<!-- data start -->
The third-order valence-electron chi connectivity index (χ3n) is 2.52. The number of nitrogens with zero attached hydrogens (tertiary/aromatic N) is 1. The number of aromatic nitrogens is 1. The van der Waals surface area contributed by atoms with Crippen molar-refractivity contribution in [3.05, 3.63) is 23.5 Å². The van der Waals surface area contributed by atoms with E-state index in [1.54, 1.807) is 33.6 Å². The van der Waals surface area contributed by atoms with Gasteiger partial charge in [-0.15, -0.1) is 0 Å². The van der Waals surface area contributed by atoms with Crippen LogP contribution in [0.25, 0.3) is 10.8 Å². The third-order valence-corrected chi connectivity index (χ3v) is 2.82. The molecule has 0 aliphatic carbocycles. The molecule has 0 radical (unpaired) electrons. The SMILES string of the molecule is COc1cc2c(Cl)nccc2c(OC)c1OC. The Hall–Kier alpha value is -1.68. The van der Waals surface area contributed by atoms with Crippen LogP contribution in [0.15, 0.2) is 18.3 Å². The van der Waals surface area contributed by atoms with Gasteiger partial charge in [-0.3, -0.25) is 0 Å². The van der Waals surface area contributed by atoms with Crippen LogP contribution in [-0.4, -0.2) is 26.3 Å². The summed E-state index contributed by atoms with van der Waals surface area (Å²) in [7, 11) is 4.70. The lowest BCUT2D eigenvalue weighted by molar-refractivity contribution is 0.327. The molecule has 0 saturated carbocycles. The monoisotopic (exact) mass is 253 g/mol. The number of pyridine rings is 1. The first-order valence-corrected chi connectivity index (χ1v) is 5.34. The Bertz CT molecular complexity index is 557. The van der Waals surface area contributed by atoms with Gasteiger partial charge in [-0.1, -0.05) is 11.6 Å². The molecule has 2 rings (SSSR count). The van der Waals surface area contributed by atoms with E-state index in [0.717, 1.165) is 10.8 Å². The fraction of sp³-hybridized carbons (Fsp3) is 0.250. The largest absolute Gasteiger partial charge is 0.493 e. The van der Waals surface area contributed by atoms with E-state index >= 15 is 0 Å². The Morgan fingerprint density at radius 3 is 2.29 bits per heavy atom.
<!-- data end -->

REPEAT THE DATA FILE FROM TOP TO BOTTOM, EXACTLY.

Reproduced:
The third-order valence-electron chi connectivity index (χ3n) is 2.52. The number of nitrogens with zero attached hydrogens (tertiary/aromatic N) is 1. The number of aromatic nitrogens is 1. The van der Waals surface area contributed by atoms with Crippen molar-refractivity contribution in [3.05, 3.63) is 23.5 Å². The van der Waals surface area contributed by atoms with E-state index in [1.54, 1.807) is 33.6 Å². The van der Waals surface area contributed by atoms with Gasteiger partial charge in [-0.15, -0.1) is 0 Å². The van der Waals surface area contributed by atoms with Crippen LogP contribution in [0.25, 0.3) is 10.8 Å². The third-order valence-corrected chi connectivity index (χ3v) is 2.82. The molecule has 0 aliphatic carbocycles. The molecule has 0 radical (unpaired) electrons. The SMILES string of the molecule is COc1cc2c(Cl)nccc2c(OC)c1OC. The Hall–Kier alpha value is -1.68. The van der Waals surface area contributed by atoms with Crippen LogP contribution in [0.15, 0.2) is 18.3 Å². The van der Waals surface area contributed by atoms with Gasteiger partial charge in [-0.3, -0.25) is 0 Å². The van der Waals surface area contributed by atoms with Crippen LogP contribution in [-0.4, -0.2) is 26.3 Å². The summed E-state index contributed by atoms with van der Waals surface area (Å²) in [7, 11) is 4.70. The lowest BCUT2D eigenvalue weighted by molar-refractivity contribution is 0.327. The molecule has 0 saturated carbocycles. The monoisotopic (exact) mass is 253 g/mol. The number of pyridine rings is 1. The first-order valence-corrected chi connectivity index (χ1v) is 5.34. The Bertz CT molecular complexity index is 557. The van der Waals surface area contributed by atoms with Gasteiger partial charge in [-0.1, -0.05) is 11.6 Å². The molecule has 2 rings (SSSR count). The van der Waals surface area contributed by atoms with E-state index in [0.717, 1.165) is 10.8 Å². The fraction of sp³-hybridized carbons (Fsp3) is 0.250. The largest absolute Gasteiger partial charge is 0.493 e. The van der Waals surface area contributed by atoms with E-state index >= 15 is 0 Å². The Morgan fingerprint density at radius 3 is 2.29 bits per heavy atom.